The best description of I have seen of what Russia's actions is Putin is 'boiling the frog.' The frog, in this case, is NOT Ukraine, but rather the world. He has been ratcheting up the intervention in Ukraine, turning up the heat, and done so in small enough increments the world has failed to notice the radical changes. He has a convert invasion under way. This is much more than even the LGM scenario. Right now, the Russians claim their soldiers are fighting in Ukraine when they are on leave. Sources from inside Russia are claiming over 10k troops are now fighting and in many cases dying in Ukraine. The next temperature raise is...an overt invasion.
The Ukrainian army was stopped in its tracks and made little progress save, perhaps, around Gorlovka. On the other hand, they faced significant losses everywhere else. Their pincer movements to cut Lugansk and Donetsk off from the Russian border have been pushed back and forced to massively retreat. They are going to lose the southern portion of their conquests in the DNR. The Russians are even pushing onto Mariupol.
Little Green Men started popping up all over the place.
Poroshenko met with Putin in Belarus. There are some pictures of them shaking hands. The talks were futile. Putin even attempts a Mr Burns level of evil. Or at least the look of it. If not for the horror of it all, it would be comical.
The Ukrainians have reinstituted the draft. Poroshenko has stated he now has arms coming in, but has not revealed the source. He has also requested an alliance with the US outside of NATO like Australia, Philippines or Japan. Ukraine has captured over 12 Russian soldiers. NATO showed satellite images of Russian troops in Ukraine.
Russia has buried over 100 soldiers already in a single engagement: the Ukrainians hit them with GRADs. Twice as many wounded were taken back to Russia.
Unfortunately, Obama stopped short of calling a spade a spade (unlike the Lithuanians) and did NOT call what is happening in Ukraine an invasion. I guess there is still more salami to slice. Or the frog can boil a bit longer.
An interesting rumor is Poland is calling up its reserves.
The Racetrack Playa — a barren lakebed in Death Valley National Park — is home to one of the world’s natural wonders: “sailing stones” that mysteriously meander across the dried mud, leaving tracks in their wake. Since the 1940s, these rocks have fueled wonder and speculation because no one had seen them in action — until now.
A team of U.S. scientists recorded the first observation of these boulders in motion, using GPS monitors and time-lapse photography. By meticulously tracking weather data, scientists also explained how these rocks slog across the playa. What was one of the world’s natural wonders now appears to be the perfect combination of rain, wind, ice and sun.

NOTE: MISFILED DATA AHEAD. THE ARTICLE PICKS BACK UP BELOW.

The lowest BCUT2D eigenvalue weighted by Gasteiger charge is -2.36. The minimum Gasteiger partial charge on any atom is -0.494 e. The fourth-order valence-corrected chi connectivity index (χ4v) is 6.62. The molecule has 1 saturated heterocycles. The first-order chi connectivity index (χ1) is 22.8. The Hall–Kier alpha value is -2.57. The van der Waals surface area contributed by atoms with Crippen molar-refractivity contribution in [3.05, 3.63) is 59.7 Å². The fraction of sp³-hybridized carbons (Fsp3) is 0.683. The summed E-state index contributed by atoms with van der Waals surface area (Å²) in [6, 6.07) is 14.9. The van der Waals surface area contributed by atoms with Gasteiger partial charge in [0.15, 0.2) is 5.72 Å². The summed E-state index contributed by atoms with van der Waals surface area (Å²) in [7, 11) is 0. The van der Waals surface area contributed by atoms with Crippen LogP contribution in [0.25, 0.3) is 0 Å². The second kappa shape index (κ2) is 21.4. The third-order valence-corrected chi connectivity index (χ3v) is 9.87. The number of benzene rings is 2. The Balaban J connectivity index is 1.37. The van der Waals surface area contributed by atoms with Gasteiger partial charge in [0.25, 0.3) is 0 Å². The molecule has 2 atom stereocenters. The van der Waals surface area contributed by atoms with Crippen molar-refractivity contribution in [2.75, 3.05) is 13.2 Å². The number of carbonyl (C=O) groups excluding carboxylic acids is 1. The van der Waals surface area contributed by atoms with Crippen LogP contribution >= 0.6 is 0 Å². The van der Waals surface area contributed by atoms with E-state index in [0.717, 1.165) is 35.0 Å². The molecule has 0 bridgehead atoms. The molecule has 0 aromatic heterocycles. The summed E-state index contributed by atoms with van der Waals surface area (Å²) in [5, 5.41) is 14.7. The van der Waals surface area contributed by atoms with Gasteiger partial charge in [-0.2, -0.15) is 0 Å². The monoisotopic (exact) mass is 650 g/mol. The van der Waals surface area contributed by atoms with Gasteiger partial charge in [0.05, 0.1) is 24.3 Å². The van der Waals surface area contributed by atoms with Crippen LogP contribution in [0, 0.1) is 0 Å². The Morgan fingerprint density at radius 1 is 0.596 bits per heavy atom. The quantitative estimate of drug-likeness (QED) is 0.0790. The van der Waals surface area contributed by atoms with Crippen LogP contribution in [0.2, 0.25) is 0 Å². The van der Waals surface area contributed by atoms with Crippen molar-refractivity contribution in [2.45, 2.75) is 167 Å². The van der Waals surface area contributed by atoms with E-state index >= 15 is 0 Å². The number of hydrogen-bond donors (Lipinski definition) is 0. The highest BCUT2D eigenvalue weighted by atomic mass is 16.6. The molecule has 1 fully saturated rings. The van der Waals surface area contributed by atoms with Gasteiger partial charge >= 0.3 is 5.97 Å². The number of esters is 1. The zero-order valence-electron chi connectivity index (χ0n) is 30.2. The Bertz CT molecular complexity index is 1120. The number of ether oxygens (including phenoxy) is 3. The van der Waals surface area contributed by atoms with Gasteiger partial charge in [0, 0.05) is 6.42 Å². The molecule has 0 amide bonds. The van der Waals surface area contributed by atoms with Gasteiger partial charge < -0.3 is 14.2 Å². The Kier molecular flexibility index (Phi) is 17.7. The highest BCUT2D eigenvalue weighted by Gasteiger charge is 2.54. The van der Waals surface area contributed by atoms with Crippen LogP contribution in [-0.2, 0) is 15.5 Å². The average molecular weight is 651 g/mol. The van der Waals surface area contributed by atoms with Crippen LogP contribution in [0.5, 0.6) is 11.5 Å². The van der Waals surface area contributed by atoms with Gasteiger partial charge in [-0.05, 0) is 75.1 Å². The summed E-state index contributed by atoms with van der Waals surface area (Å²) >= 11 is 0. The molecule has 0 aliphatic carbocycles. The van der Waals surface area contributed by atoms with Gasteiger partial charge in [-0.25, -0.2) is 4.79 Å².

When the recording industry smashed Napster with a $20 billion lawsuit more than a decade ago, filesharing morphed into Bittorrent, a fully peer-to-peer system with no central server for law enforcement to attack. Now the developers behind one software project are trying to pull off a similar trick with the anarchic model of bitcoin e-commerce pioneered by the billion-dollar Silk Road black market. And just as with Bittorrent, their new system may be so decentralized that not even its creators can control exactly how it will be used.
This weekend, the developers behind OpenBazaar plan to release a beta version of the software designed to let anyone privately and directly buy and sell goods online with no intermediary. They describe it as “pseudonymous, uncensored trade.” Rather than hosting its commerce on any server, OpenBazaar installs on users’ PCs, and allows them to list products in a file stored in a so-called “distributed hash table,” a database spread across many users’ machines. Everything will be paid in bitcoin. The result of that peer-to-peer architecture, they hope, will be a marketplace that no one—–no government, no company, not even the OpenBazaar programmers—can regulate or shut down.
“We’re just really passionate about allowing peer-to-peer trade to happen online. We want that to exist,” says Sam Patterson, the operations lead for the non-profit project. “The internet allowed you to communicate directly. Bitcoin allowed you to send money directly. Now you can trade directly.”
And just what will you trade on OpenBazaar? A good first guess might be drugs. The multi-headed marketplace, after all, is designed to thwart law enforcement seizures or takedowns that arrest any one person or group. And though it doesn’t currently offer much anonymity by default, Patterson says its initial version can be used through a VPN to hide users’ IP addresses, and it will soon integrate the anonymity software Tor or I2P.
In fact, OpenBazaar was first launched in April as a spinoff of another open-source prototype called DarkMarket. That project’s anarchist creator, Amir Taaki, says he was inspired by the FBI’s takedown of the Silk Road and designed DarkMarket to “equip the people with the tools needed for the next generation of digital black markets.”